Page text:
He said: ‘Our campaign will run as long as it needs to run until we get a settlement acceptable to our people. Whenever we get an offer that is tenable we will put that to our members in a referendum.’ 

Asked if the strikes could last for months if a deal is not reached Mr Lynch replied: ‘I think it will, yes.’

However, Downing Street argued that the strikes will not resolve the issues faced on the railways. 

The Prime Minister’s official spokesman said: ‘This is deeply disappointing, that these disruptive, these self-defeating strikes will take place this week. Striking does nothing to address the long-standing issues that we need to sort to make sure our railway, that the public use and treasure, is fit for the long term.’

Some social media users were equally critical last night. 

Some social media users were critical of the strikes last night, accusing them of 'causing misery to the vulnerable'

Some social media users were critical of the strikes last night, accusing them of ‘causing misery to the vulnerable’ 

One branded the RMT awful and called for the automation of trains, while another said: ‘The only people they are going to effect are the vulnerable and their care staff travelling to work.’   

Transport Secretary Grant Shapps yesterday insisted it ‘takes two to tango’ as he urged union bosses to return to the negotiating table and stop the ‘callous’ strikes.

He branded the action ‘callous’ and admitted his daughter, who is due to take an exam, will be among those affected.

The Transport Secretary took aim at the RMT during a statement to the House of Commons, but he also came under fresh pressure to explain why the Government is not directly involved in the talks.

Mr Shapps argued the Government is ‘not the employer’ and it is for the train operating companies, Network Rail and the unions to come to an agreement.

Shadow transport secretary Louise Haigh argued that the strikes going ahead will represent a ‘catastrophic failure of leadership’.

She said: ‘Ministers owe it to all those impacted by this serious disruption to get around the table for last ditch talks, to sort it out and avert this disruption.’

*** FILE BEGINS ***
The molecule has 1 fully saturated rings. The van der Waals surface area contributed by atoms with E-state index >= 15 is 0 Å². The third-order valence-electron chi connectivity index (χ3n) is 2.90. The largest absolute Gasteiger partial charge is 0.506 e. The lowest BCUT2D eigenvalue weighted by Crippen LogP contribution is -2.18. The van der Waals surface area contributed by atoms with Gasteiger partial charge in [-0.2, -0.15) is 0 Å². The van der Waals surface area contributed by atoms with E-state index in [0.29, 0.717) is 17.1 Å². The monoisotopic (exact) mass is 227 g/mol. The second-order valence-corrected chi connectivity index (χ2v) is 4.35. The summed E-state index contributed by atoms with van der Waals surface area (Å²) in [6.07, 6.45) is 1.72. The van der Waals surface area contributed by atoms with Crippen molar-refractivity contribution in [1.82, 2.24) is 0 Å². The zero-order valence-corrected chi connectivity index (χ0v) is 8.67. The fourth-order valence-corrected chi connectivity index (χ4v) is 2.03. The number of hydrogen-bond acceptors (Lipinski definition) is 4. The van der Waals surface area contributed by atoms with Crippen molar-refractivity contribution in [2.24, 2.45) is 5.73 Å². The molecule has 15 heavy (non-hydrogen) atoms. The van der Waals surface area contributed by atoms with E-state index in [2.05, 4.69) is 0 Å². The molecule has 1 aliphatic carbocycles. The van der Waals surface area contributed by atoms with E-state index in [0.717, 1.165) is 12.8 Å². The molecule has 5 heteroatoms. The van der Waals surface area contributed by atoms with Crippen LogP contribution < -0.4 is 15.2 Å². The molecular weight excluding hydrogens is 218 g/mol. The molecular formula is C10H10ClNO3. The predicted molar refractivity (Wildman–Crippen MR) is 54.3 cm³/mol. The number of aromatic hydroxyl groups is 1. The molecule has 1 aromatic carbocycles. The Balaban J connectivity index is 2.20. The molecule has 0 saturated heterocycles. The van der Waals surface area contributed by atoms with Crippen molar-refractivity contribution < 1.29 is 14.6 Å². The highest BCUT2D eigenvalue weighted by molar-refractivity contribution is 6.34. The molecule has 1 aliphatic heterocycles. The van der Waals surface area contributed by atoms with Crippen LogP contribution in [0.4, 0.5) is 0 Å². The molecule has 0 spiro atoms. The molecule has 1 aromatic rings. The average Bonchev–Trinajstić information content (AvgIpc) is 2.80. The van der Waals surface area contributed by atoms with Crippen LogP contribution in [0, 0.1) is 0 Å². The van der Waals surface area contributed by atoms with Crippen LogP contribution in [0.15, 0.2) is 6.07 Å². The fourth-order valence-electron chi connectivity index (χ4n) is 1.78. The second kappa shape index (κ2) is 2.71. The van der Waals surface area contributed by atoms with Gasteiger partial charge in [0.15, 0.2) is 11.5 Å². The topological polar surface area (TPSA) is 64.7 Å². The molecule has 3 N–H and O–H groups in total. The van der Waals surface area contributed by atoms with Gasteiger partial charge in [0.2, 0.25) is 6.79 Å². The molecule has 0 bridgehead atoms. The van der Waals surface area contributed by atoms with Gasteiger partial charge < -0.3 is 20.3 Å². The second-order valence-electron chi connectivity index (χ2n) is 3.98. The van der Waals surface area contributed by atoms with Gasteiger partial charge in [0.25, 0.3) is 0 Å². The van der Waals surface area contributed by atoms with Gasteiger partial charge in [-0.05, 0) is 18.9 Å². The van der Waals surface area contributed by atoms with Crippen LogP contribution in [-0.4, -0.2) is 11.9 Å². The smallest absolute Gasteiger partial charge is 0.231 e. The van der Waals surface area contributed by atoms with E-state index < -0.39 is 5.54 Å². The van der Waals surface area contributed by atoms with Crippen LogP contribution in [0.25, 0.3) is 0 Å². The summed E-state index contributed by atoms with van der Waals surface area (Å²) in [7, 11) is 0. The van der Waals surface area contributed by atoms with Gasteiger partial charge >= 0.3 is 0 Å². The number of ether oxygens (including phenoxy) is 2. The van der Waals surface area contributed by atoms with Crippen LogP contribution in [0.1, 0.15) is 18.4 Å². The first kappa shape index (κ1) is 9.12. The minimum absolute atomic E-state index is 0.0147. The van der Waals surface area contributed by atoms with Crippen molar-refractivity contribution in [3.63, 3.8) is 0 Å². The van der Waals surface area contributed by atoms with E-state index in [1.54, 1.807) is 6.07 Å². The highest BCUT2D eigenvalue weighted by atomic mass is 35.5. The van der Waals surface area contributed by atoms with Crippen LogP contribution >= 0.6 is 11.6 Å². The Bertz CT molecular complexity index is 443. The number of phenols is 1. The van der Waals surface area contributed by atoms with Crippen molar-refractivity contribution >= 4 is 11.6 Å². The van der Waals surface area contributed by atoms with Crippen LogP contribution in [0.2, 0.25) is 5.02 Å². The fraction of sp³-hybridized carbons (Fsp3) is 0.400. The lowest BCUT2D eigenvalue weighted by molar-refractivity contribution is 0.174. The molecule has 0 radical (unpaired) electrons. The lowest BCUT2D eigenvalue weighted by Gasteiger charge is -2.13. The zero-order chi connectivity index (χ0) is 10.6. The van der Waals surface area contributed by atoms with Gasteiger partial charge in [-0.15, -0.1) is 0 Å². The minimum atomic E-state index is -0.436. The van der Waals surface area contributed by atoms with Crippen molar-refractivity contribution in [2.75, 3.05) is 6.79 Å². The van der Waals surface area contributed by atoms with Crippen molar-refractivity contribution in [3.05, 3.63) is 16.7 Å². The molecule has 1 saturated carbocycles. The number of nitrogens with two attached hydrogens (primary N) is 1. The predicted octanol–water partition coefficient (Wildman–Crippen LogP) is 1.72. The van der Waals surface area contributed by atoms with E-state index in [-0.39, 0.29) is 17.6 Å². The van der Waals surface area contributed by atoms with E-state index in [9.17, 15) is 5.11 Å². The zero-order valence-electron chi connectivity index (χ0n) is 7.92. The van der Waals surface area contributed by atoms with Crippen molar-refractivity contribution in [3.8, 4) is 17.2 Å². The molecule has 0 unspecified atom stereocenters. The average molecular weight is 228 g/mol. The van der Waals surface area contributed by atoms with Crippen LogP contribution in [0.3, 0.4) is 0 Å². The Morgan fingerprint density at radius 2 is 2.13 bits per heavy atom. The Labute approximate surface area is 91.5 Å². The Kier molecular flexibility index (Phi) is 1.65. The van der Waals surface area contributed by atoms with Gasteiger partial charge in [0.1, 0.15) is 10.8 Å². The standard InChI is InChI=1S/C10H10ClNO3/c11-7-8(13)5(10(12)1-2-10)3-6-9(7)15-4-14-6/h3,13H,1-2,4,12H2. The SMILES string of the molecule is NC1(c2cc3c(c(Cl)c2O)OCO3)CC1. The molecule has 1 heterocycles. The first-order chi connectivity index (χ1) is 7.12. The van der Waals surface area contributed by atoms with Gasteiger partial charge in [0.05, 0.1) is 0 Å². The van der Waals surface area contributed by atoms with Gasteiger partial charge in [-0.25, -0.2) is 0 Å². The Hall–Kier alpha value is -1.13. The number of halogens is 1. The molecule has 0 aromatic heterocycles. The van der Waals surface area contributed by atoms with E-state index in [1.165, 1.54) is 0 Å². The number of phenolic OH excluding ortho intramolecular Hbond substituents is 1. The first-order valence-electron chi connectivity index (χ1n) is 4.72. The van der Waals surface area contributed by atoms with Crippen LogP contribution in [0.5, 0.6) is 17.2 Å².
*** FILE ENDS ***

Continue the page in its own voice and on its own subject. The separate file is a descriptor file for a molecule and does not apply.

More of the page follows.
‘Not only has he been boycotting the talks, he’s tied the hands of those at the table. He and his department failed to give the train operating companies, a party to these talks, any mandate to negotiate whatsoever.

‘These talks are a sham because ministers have set them up to fail.’

Mr Shapps replied: ‘That was a lot of words to avoid using… the four words “I condemn the strikes”.’

He added: ‘The unions wrongly told their workers that there would be no pay rise: there will be a pay rise, because the pay freeze is coming to an end, so that was untrue.’

The Transport Secretary also said RMT general-secretary Mick Lynch had made clear he had ‘walked out’ of the talks with employers, adding: ‘We are ready to speak, we want to see this settled, pay offers have been put down, the modernisation is required in return, it takes two to tango.’

Mr Lynch earlier said: ‘The RMT National Executive Committee has now found both sets of proposals to be unacceptable and it is now confirmed that the strike action scheduled this week will go ahead. It is clear that the Tory Government, after slashing £4billion of funding from National Rail and Transport for London, has now actively prevented a settlement to this dispute.

‘The rail companies have now proposed pay rates that are massively under the relevant rates of inflation, coming on top of the pay freezes of the past few years. At the behest of the Government, companies are also seeking to implement thousands of job cuts and have failed to give any guarantee against compulsory redundancies.’

Train cancellations started early on Monday afternoon ahead of the worst shutdown of Britain’s railways for 30 years from today that will cause another effective lockdown for Britain’s already stuttering economy amid union barons’ threat to hold strikes up until Christmas.

Read more at DailyMail.co.uk